OFFICE SPACE: The Philosophy of Doing Nothing – Wisecrack Edition

OFFICE SPACE: The Philosophy of Doing Nothing – Wisecrack Edition

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wisecrack20 to get 20% off, free shipping, and a free gift. What’s up guys, Jared here to talk about
pop culture’s greatest call-to-arms for slackers, Office Space. The beloved 1999 film about hating your job,
your boss and your early morning commute has inspired and comforted the souls of many a
bored administrative assistant. At first glance, Office Space seems to be
a hilarious ode to white collar laziness and Michael Bolton. “Micheal…Bolton?” “That’s me” “Wow, is that your real name?” “Yeah” But we think there’s something else going
on that may explain why the film has remained relevant for over 20 years. It’s because Office Space embodies what
some believe to be the most radical form of revolution-and we don’t mean arson. Let’s find out what all of this has to do
with a Dan Harmon lookalike in this week’s Wisecrack Edition on The Philosophy of Office
Space. And Spoilers ahead for Office Space and a
19th-century short story by Herman Melville. But before we get into it I wanna give a shout-out
to Manscaped. Manscaped is, well, it’s exactly what it sounds
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free gifts when you use the code wisecrack20 at Once again that’s, promo code
wisecrack20. And now, back to the show. Alright guys, let’s go in to a little recap. Peter Gibbons is a dissatisfied programmer
at an oppressively generic tech firm, where he spends his days getting nagged by his boss. At his girlfriend’s request, he agrees to
see an “occupational hypnotherapist” who puts Peter in a trance and then promptly dies
of a heart attack. Peter’s left in a state of blissful non-give-a-fuckery,
which he then pairs with flip-flops and heads into the office. When the firm’s new consultants meet a suddenly-chillaxed
Peter, they’re so impressed by his boss-like attitude that they literally make him one. “So you’re gonna fire Micheal and Samir and
you’re gonna give me more money?” “Wow” Once Peter’s promoted, he and his buddies
plot to rob their company and things go a little nuts. Now, for the purposes of this video we’re
not going to be talking much about the scam that fuels the second half of the film. Rather, we’re focusing on the film’s legacy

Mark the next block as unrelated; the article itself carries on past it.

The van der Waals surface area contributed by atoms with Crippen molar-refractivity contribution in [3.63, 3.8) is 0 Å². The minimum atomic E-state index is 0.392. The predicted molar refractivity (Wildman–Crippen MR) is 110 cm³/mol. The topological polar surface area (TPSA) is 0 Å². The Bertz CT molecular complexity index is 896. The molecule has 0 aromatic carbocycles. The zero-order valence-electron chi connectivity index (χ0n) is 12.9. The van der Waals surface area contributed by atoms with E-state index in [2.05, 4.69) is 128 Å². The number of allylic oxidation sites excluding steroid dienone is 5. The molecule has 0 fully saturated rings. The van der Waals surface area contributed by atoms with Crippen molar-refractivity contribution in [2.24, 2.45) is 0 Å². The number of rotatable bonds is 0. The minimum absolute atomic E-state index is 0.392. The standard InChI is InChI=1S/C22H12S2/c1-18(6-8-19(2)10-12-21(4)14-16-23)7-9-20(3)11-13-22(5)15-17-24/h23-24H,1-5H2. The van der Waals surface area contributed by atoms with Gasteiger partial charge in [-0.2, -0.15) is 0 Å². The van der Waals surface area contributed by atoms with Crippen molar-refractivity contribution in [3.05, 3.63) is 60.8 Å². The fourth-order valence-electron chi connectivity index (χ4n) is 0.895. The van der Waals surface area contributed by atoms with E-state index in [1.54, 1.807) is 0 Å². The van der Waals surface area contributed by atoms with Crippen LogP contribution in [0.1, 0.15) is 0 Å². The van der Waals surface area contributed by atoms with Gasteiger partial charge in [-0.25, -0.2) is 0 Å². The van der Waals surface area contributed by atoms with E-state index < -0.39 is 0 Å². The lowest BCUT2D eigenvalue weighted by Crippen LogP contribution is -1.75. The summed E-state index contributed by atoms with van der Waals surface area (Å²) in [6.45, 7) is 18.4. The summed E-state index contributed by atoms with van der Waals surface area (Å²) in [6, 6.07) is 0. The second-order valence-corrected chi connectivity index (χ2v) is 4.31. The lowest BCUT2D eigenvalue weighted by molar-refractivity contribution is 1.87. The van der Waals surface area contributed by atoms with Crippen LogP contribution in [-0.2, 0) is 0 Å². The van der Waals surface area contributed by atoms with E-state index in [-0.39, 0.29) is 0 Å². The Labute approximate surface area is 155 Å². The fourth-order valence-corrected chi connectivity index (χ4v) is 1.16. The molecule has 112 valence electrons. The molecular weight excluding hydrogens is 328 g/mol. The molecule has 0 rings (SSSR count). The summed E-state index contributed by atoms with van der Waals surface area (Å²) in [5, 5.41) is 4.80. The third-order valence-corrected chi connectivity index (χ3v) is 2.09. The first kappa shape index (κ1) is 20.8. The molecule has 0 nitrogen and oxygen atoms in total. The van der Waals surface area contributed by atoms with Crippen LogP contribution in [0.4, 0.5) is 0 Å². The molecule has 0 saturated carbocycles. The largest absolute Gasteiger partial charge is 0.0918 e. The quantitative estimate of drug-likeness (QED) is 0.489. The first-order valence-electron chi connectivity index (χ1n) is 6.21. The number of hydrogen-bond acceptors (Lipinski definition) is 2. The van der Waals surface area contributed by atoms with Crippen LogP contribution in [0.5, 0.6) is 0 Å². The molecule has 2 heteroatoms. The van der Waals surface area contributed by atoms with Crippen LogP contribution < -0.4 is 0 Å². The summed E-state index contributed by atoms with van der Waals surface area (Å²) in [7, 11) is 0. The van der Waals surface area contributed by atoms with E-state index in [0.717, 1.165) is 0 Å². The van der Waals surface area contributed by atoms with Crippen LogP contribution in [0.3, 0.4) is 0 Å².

as a cultural artifact that speaks to employee disaffection and general workplace ambivalence. People don’t proudly display an Office Space
poster to express their desire to steal millions from their corporate overlords- well maybe
that-but mostly to encapsulate their fantasy of showing their boss how little they care. To understand why Office Space is so intoxicating,
we need to take a super-brief look at the history of the office as a social construct. But not the physical office, but say, “The
Office of the Mayor.” As philosopher Giorgio Agamben recounts in
his book Opus Dei: An Archaeology of Duty, the idea of the office really began with the
institutionalization of the Catholic church. If a priest tells you to do 100 Hail Marys,
well that could be just some rando arbitrarily making up a number. But coming from a guy holding an official
office with ties to the official church, it gives his order more legitimacy. Which is all well and good, but this construct
of the office has had rippling effects. Scholar Benjamin Lewis Robinson builds off
Agamben by suggesting that, from the beginning, this imbued the culture of work with a spiritual
and transcendent element. By early modern history, Robinson writes,
“the notion of the efficacy of the office was generalized into a moral concept that
defined the very agency of human beings.” Doing your work wasn’t just about a paycheck,
it was about duty and purpose. In other words, your very “you-ness” is
defined by what you do for work, and how effectively you do it. Now, This may seem like a given, but that
just shows how thoroughly our society buys into the idea. In this way, our very conception of ourselves
is defined by our obligations as employees, which sucks. The phenomenon of a person’s work subsuming
their identity is pretty clearly illustrated in Office Space when Peter is casually asked
by his boss to work not just one, but both days of the weekend. “I’m gonna need you to go ahead and come in
tomorrow, so if you could be here around 9 that would be great, m’kay? Oh-oh and I almost forgot ah- I’m also gonna
need you to go ahead and come in on Sunday too, kay?” Because why would he have a life outside of
his job? Similarly, for his soon-to-be-boo Joanna,
every part of her identity is regulated by her waitressing job. Her “flair,” or assortment of buttons
and patches might seem to be showcasing her personality. But, we soon learn that such displays of individuality
are actually mandated by her boss. “We need to talk about your flair” “Really? I have 15 pieces on” “Well 15 is the minuimum,
okay?” Here, her very performance of selfhood is
tightly controlled by her job. So we have this monolithic definition of the
office as a place where we not only accomplish our life’s work, but our lives as such. Is it any wonder we might come to resent the
very institution? Indeed, the slacker lifestyle didn’t begin